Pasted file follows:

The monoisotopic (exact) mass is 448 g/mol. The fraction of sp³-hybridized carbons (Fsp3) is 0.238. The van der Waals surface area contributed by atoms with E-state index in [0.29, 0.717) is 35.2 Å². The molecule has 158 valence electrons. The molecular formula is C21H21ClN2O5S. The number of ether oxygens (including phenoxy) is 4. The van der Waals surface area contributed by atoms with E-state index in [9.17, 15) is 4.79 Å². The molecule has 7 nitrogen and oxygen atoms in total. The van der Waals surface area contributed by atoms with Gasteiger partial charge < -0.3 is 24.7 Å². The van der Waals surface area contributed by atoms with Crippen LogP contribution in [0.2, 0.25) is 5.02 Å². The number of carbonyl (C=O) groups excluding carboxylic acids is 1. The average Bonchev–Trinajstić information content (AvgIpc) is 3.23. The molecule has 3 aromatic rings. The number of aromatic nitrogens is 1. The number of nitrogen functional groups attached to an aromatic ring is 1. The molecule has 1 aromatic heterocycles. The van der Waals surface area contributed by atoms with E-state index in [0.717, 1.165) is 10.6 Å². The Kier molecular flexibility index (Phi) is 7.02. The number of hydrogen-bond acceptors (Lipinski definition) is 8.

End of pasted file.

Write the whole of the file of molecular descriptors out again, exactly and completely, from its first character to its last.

The monoisotopic (exact) mass is 448 g/mol. The fraction of sp³-hybridized carbons (Fsp3) is 0.238. The van der Waals surface area contributed by atoms with E-state index in [0.29, 0.717) is 35.2 Å². The molecule has 158 valence electrons. The molecular formula is C21H21ClN2O5S. The number of ether oxygens (including phenoxy) is 4. The van der Waals surface area contributed by atoms with E-state index in [9.17, 15) is 4.79 Å². The molecule has 7 nitrogen and oxygen atoms in total. The van der Waals surface area contributed by atoms with Gasteiger partial charge < -0.3 is 24.7 Å². The van der Waals surface area contributed by atoms with Crippen LogP contribution in [0.2, 0.25) is 5.02 Å². The number of carbonyl (C=O) groups excluding carboxylic acids is 1. The average Bonchev–Trinajstić information content (AvgIpc) is 3.23. The molecule has 3 aromatic rings. The number of aromatic nitrogens is 1. The number of nitrogen functional groups attached to an aromatic ring is 1. The molecule has 1 aromatic heterocycles. The van der Waals surface area contributed by atoms with E-state index in [0.717, 1.165) is 10.6 Å². The Kier molecular flexibility index (Phi) is 7.02. The number of hydrogen-bond acceptors (Lipinski definition) is 8.